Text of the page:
Finally, the shippers told us that the boxes would be cleared last Friday morning, so I waited at home for them while Daphne went to teach. When they didn't show up I telephoned the shippers to find out that they've hit another snag with customs who now won't release the boxes until they meet Daphne. I hop on my bike to go meet her at work, but as I'm driving up the ramp my hand gently brushes against a corner of sideview mirror, causing the tip of my finger to slice open and blood to rush. I run up stairs quickly with my finger in my mouth to keep from dripping blood everywhere. Thankfully I manage to stop the bleeding. Wrapping my finger up in toilet paper and medical tape I went back downstairs holding my finger up to the sky to keep it elevated. I drove that way, finger pointing up, all the way to the studio to get Daphne. From there we drove our bikes to the shipping office, left Daphne's bike there, and followed one of the shippers on a 40 minute dusty ride to the port. We had a housing appointment at 1pm but we moved it to 2:3o and Daphne had to cancel her afternoon private class all because the customs officer wanted to see her. But when we got there they were out to lunch. So we waited a half hour, met with the officer who then said we had to go to the warehouse where the boxes were. So we went, waited for the warehouse to open, the boxes were brought to us, opened, searched, a 'token' fee was paid and off we went. We were told that the boxes would finally be released that night. We could only hope.
We got on the bike and just as we left the port a massive storm fell upon us. This time of year, the rainy season should have already been over, so the events that follow I blame entirely on global warming. As we made our way back we found ourselves on Cau Phu My bridge again, but the lower part was flooded. The engine flooded and the bike stopped. We trenched through the water, Daphne pushing the bike from behind while I tried to start it. It would start, she would hop on, and then it would die. About ten times. After some ten minutes of this I finally managed to get it started and kept on long enough to get back on track. Meanwhile, my makeshift bandage is nothing but tape now and stinging. We make it to our housing appointment thirty minutes late and absolutely drenched. We look at the place for about one minute, shake our heads and head back down to the parking to make our way home. Somehow, the parking tag disappeared in the short span of time we were there. The rule for losing your tag is that the garage keeps your bike for 24-hours. Somehow this 'proves' that the bike is yours and that you're not stealing. Because the parking tag is considered more legitimate than the registration card in my wallet for my bike. This is the my last straw, and I end up in a massive shouting match with the security guards. As neither party was backing down, I had to give in[I was surrounded by six guards] and fill out the paper work. We tried walking around the garage checking every corner but could not find the tag. It was gone and I was bikeless. We took a taxi to get Daphne's bike at the shipping office and, feeling like karma rejects, made our way in the rain back home for a much much needed hot shower. The day did end on a good note, however, when at 9pm those seven boxes that caused us so much grief arrived at our door, like Santa coming down the chimney at a wake.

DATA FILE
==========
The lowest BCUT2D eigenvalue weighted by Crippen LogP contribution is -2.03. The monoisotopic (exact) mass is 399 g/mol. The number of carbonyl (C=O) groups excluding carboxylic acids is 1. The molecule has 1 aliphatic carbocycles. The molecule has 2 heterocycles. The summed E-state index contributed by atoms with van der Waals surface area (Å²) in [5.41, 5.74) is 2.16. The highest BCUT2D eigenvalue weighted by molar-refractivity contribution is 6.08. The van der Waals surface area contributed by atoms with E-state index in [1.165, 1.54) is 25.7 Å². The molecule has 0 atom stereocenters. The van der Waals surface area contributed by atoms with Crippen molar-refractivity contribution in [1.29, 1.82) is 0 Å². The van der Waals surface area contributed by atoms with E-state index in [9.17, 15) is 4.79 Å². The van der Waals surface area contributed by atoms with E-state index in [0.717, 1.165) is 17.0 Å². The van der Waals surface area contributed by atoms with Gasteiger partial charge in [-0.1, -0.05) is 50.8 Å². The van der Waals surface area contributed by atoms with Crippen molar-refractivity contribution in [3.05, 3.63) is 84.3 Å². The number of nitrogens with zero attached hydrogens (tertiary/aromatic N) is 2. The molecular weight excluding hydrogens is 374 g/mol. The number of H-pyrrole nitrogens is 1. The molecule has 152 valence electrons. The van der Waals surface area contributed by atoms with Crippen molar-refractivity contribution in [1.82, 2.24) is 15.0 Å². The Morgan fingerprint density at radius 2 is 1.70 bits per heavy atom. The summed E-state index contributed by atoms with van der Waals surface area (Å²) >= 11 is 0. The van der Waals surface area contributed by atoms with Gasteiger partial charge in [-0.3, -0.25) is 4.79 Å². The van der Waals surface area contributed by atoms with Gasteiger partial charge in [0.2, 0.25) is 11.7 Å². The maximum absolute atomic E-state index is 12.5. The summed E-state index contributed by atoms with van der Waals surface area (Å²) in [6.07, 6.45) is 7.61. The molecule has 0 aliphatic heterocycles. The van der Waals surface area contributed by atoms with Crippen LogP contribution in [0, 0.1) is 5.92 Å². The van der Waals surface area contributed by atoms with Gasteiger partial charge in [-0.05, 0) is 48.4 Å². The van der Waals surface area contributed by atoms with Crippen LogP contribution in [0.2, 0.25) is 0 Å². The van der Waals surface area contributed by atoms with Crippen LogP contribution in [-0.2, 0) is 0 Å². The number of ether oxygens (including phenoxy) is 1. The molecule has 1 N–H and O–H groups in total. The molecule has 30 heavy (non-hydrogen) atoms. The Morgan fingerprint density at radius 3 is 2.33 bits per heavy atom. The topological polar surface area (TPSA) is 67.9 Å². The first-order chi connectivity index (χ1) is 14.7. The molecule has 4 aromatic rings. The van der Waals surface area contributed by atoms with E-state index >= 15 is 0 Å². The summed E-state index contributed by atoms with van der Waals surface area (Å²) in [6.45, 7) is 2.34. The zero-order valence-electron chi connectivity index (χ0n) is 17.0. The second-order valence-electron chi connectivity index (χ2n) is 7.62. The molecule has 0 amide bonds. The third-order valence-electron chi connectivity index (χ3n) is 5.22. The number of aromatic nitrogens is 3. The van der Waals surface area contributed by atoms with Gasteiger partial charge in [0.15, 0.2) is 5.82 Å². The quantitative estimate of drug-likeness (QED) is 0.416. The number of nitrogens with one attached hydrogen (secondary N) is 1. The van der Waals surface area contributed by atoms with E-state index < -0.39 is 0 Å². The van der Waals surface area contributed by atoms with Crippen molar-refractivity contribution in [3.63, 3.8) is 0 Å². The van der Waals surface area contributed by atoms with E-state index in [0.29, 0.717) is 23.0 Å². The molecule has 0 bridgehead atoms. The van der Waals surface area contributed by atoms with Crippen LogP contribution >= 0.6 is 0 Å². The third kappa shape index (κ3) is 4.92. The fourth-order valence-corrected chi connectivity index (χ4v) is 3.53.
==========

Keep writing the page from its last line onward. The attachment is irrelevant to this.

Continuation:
The next day I woke up in an ill mood having to take a xe om to work[motorbike taxi]. But it was Teacher's Day and my first class of the day gave me roses. Yes, I'm a guy who feels better when he's given flowers, sue me. Other gifts included a couple of cards, $5 and a tie with pink polka dots. When I went to get my bike I picked up some beers and gave it to the parking attendants as an apology for flipping out on them. It's amazing what some flowers can do to your mood.
Now, we have seven more boxes of stuff to move mid-December. We did find a place and have just put down the deposit. While we love where we live now, the owner is returning from his time abroad and wants to live here again. Fortunately, we've found another great place in the same building so moving won't be too difficult. But before that, I think we are in desperate need of a vacation...